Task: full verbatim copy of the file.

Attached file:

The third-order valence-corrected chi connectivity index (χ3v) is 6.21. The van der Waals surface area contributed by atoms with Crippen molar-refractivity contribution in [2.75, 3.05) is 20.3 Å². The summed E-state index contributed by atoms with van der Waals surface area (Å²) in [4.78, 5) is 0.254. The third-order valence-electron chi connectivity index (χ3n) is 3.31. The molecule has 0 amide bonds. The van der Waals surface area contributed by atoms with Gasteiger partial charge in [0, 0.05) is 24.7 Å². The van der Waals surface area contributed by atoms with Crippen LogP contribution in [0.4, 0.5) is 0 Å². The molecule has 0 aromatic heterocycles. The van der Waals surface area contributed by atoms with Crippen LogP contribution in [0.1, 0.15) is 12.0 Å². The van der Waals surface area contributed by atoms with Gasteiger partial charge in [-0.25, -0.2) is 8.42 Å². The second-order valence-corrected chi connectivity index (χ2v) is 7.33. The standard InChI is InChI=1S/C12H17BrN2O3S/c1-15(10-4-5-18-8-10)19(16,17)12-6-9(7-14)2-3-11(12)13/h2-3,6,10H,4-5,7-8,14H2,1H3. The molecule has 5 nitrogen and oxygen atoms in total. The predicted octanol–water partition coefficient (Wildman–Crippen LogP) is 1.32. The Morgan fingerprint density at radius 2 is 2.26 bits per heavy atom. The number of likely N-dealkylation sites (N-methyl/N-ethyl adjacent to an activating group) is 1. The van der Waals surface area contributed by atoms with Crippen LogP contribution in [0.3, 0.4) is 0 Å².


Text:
The third-order valence-corrected chi connectivity index (χ3v) is 6.21. The van der Waals surface area contributed by atoms with Crippen molar-refractivity contribution in [2.75, 3.05) is 20.3 Å². The summed E-state index contributed by atoms with van der Waals surface area (Å²) in [4.78, 5) is 0.254. The third-order valence-electron chi connectivity index (χ3n) is 3.31. The molecule has 0 amide bonds. The van der Waals surface area contributed by atoms with Gasteiger partial charge in [0, 0.05) is 24.7 Å². The van der Waals surface area contributed by atoms with Crippen LogP contribution in [0.4, 0.5) is 0 Å². The molecule has 0 aromatic heterocycles. The van der Waals surface area contributed by atoms with Crippen LogP contribution in [0.1, 0.15) is 12.0 Å². The van der Waals surface area contributed by atoms with Gasteiger partial charge in [-0.25, -0.2) is 8.42 Å². The second-order valence-corrected chi connectivity index (χ2v) is 7.33. The standard InChI is InChI=1S/C12H17BrN2O3S/c1-15(10-4-5-18-8-10)19(16,17)12-6-9(7-14)2-3-11(12)13/h2-3,6,10H,4-5,7-8,14H2,1H3. The molecule has 5 nitrogen and oxygen atoms in total. The predicted octanol–water partition coefficient (Wildman–Crippen LogP) is 1.32. The Morgan fingerprint density at radius 2 is 2.26 bits per heavy atom. The number of likely N-dealkylation sites (N-methyl/N-ethyl adjacent to an activating group) is 1. The van der Waals surface area contributed by atoms with Crippen LogP contribution in [0.3, 0.4) is 0 Å².